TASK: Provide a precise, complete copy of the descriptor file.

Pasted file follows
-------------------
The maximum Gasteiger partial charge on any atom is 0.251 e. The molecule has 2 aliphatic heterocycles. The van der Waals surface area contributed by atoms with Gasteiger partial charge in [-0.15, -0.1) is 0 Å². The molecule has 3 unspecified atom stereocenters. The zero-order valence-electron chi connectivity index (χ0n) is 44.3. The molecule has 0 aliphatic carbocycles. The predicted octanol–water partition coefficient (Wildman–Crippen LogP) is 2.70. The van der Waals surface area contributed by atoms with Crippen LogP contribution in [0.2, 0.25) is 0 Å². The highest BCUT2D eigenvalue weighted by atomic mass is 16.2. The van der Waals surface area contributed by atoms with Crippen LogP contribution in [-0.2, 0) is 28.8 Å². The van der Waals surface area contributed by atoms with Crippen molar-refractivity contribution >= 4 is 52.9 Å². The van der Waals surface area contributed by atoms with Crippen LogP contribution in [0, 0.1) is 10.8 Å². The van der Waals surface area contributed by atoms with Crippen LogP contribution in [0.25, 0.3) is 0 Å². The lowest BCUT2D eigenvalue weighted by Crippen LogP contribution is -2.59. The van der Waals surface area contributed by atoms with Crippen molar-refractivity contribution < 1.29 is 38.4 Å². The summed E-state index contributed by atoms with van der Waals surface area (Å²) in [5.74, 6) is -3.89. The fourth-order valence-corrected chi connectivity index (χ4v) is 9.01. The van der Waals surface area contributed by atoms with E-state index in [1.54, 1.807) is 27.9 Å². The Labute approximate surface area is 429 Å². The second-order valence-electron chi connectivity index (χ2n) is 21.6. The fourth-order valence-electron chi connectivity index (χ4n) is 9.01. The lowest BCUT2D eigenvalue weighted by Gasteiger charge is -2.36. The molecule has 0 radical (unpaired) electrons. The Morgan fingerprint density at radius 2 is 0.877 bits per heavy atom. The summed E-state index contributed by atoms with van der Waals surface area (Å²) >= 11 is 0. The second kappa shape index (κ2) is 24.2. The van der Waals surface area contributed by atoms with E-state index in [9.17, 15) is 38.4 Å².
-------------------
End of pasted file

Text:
The maximum Gasteiger partial charge on any atom is 0.251 e. The molecule has 2 aliphatic heterocycles. The van der Waals surface area contributed by atoms with Gasteiger partial charge in [-0.15, -0.1) is 0 Å². The molecule has 3 unspecified atom stereocenters. The zero-order valence-electron chi connectivity index (χ0n) is 44.3. The molecule has 0 aliphatic carbocycles. The predicted octanol–water partition coefficient (Wildman–Crippen LogP) is 2.70. The van der Waals surface area contributed by atoms with Crippen LogP contribution in [0.2, 0.25) is 0 Å². The highest BCUT2D eigenvalue weighted by atomic mass is 16.2. The van der Waals surface area contributed by atoms with Crippen LogP contribution in [-0.2, 0) is 28.8 Å². The van der Waals surface area contributed by atoms with Crippen molar-refractivity contribution >= 4 is 52.9 Å². The van der Waals surface area contributed by atoms with Crippen LogP contribution in [0, 0.1) is 10.8 Å². The van der Waals surface area contributed by atoms with Crippen LogP contribution in [0.25, 0.3) is 0 Å². The lowest BCUT2D eigenvalue weighted by Crippen LogP contribution is -2.59. The van der Waals surface area contributed by atoms with Crippen molar-refractivity contribution < 1.29 is 38.4 Å². The summed E-state index contributed by atoms with van der Waals surface area (Å²) in [5.74, 6) is -3.89. The fourth-order valence-corrected chi connectivity index (χ4v) is 9.01. The van der Waals surface area contributed by atoms with E-state index in [1.54, 1.807) is 27.9 Å². The Labute approximate surface area is 429 Å². The second-order valence-electron chi connectivity index (χ2n) is 21.6. The fourth-order valence-electron chi connectivity index (χ4n) is 9.01. The lowest BCUT2D eigenvalue weighted by Gasteiger charge is -2.36. The molecule has 0 radical (unpaired) electrons. The Morgan fingerprint density at radius 2 is 0.877 bits per heavy atom. The summed E-state index contributed by atoms with van der Waals surface area (Å²) >= 11 is 0. The second kappa shape index (κ2) is 24.2. The van der Waals surface area contributed by atoms with E-state index in [9.17, 15) is 38.4 Å².